Brad Biggs at the Chicago Tribune answers your questions:
“With Jimmy Clausen‘s performance vs. Seattle, is the release of David Fales more of a reflection of Fales being worse than him or is it salary/cap related? — @brentodento
“Well, they have a depth chart for a reason. Clausen opened the offseason ahead of Fales and remained there the entire time. That’s for one simple reason — the team believes he’s a better option and provides the team with a better chance to win than Fales, who has been placed on waivers twice now in five weeks. Fales was let go this week to make room for linebacker Jonathan Anderson, who was promoted from the practice squad because of an injury to Shea McClellin.”
Fales has been put back onto the practice squad so the Bears haven’t given up on him.
Having said that, what reflects badly on Fales isn’t the fact that he was released to make room for another player. It’s that he’s passed through waivers (twice) and remained on the practice squad without a peep of interest from other teams. I’d say that, more than anything else, is an indication that Fales, in his second year, is not considered to be a developmental prospect. At least not one with any potential to start.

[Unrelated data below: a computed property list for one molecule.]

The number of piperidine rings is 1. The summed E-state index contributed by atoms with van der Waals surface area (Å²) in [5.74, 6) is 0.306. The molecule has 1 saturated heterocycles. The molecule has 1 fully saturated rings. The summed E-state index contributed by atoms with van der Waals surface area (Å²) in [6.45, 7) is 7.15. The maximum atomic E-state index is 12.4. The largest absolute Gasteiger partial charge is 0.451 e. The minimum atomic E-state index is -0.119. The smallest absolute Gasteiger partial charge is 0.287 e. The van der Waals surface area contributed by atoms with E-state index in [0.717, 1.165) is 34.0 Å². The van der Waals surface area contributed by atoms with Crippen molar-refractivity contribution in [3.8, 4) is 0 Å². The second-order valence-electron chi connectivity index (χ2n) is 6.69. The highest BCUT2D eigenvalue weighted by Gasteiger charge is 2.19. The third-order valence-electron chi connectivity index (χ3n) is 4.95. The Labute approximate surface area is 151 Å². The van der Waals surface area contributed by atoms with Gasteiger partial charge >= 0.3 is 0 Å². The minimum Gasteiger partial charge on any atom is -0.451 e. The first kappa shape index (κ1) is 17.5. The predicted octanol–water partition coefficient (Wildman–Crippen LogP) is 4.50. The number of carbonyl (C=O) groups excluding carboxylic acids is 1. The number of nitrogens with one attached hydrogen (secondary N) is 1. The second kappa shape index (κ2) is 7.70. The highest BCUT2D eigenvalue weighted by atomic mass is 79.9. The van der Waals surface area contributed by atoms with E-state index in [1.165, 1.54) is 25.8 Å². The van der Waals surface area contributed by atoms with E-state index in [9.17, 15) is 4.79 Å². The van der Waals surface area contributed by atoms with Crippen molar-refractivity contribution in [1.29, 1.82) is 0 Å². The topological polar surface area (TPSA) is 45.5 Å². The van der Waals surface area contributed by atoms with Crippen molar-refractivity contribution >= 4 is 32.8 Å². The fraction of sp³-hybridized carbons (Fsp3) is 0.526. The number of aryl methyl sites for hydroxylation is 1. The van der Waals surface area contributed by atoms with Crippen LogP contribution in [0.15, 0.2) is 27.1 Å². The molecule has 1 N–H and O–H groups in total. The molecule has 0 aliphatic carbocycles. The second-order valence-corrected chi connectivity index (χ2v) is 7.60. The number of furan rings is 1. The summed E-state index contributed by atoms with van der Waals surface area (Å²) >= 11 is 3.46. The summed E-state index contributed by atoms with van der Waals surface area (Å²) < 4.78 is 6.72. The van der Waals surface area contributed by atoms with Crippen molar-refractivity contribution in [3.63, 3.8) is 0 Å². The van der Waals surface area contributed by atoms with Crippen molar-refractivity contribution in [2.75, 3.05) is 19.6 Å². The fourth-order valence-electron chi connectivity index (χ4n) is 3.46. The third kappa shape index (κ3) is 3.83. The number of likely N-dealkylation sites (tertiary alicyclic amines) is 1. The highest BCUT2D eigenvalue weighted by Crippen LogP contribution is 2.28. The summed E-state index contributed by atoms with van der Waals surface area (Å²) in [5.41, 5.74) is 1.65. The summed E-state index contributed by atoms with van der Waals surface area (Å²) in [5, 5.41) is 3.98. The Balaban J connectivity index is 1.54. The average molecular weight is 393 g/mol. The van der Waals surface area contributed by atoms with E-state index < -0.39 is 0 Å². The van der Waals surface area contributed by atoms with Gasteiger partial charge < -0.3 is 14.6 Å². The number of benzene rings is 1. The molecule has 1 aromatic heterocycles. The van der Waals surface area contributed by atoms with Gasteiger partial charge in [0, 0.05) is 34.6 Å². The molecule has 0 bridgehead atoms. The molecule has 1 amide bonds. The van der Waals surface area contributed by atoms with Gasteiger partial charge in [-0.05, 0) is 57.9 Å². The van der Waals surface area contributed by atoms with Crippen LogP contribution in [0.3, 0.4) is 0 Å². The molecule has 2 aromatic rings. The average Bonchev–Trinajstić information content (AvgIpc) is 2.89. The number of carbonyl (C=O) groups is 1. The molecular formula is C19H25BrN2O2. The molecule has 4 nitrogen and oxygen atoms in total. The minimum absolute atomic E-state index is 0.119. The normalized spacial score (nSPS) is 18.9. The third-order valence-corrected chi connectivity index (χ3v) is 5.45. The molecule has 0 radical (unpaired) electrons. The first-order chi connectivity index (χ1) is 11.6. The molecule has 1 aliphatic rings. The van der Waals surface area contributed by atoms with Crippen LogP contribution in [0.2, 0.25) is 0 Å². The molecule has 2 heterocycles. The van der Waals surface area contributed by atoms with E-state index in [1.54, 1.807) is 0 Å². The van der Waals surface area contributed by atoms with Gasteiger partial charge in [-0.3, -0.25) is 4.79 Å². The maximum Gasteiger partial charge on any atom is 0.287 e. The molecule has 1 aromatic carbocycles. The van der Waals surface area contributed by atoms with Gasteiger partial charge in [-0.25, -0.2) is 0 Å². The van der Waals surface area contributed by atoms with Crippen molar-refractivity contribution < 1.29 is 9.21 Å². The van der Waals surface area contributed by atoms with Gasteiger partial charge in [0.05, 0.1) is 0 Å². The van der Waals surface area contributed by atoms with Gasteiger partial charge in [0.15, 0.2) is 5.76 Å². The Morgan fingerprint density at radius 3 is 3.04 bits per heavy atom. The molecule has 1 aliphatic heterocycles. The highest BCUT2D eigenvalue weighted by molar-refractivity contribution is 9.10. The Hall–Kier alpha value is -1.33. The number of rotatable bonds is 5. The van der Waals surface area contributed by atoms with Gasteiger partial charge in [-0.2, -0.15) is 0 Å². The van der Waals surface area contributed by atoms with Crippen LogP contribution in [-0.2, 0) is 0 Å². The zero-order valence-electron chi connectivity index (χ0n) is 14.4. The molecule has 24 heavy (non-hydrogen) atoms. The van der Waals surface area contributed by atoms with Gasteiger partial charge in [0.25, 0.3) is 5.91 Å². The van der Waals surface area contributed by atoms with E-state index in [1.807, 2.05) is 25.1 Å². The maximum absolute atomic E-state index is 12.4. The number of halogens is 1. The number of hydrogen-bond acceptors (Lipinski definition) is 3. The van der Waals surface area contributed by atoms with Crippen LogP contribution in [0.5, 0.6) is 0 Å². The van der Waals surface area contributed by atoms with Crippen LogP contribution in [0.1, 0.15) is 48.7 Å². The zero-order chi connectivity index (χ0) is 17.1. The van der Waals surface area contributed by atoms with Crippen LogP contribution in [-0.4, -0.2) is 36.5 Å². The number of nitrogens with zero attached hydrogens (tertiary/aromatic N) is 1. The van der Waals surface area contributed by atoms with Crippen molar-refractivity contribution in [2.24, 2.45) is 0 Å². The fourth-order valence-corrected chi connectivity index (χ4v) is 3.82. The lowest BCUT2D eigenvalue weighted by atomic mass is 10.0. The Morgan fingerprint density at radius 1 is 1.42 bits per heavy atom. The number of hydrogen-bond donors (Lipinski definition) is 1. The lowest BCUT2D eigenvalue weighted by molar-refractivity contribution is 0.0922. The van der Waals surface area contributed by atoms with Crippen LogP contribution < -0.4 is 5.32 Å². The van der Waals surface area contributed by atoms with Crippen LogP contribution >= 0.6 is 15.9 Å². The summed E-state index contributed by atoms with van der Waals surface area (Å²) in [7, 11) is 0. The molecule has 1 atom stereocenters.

Former Bears GM Phil Emery said when Fales was drafted that he was picked as a player with the “potential to be a backup”. That never made any sense to me. It seems to me like you pick players who have the potential to start and then let them fall to backup if that’s their lot in life. You never say never because the light may come on at any time. But it looks to me like the Fales pick is unlikely to pay dividends.